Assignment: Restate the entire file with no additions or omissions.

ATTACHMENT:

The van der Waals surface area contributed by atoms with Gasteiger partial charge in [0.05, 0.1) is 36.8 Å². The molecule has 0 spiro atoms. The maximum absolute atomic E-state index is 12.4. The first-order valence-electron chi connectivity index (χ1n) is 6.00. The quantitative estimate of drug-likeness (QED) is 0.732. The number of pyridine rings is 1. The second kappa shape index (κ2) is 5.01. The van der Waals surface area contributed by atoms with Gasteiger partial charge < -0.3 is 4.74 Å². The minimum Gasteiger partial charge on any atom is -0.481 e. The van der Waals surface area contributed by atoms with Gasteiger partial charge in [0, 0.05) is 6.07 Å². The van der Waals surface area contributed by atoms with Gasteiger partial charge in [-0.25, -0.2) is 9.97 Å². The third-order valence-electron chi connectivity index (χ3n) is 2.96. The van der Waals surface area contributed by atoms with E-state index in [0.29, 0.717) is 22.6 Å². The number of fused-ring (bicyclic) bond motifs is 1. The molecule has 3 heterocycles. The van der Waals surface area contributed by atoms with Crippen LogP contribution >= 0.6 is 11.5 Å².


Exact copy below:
The van der Waals surface area contributed by atoms with Gasteiger partial charge in [0.05, 0.1) is 36.8 Å². The molecule has 0 spiro atoms. The maximum absolute atomic E-state index is 12.4. The first-order valence-electron chi connectivity index (χ1n) is 6.00. The quantitative estimate of drug-likeness (QED) is 0.732. The number of pyridine rings is 1. The second kappa shape index (κ2) is 5.01. The van der Waals surface area contributed by atoms with Gasteiger partial charge < -0.3 is 4.74 Å². The minimum Gasteiger partial charge on any atom is -0.481 e. The van der Waals surface area contributed by atoms with Gasteiger partial charge in [0, 0.05) is 6.07 Å². The van der Waals surface area contributed by atoms with Gasteiger partial charge in [-0.25, -0.2) is 9.97 Å². The third-order valence-electron chi connectivity index (χ3n) is 2.96. The van der Waals surface area contributed by atoms with E-state index in [0.29, 0.717) is 22.6 Å². The number of fused-ring (bicyclic) bond motifs is 1. The molecule has 3 heterocycles. The van der Waals surface area contributed by atoms with Crippen LogP contribution >= 0.6 is 11.5 Å².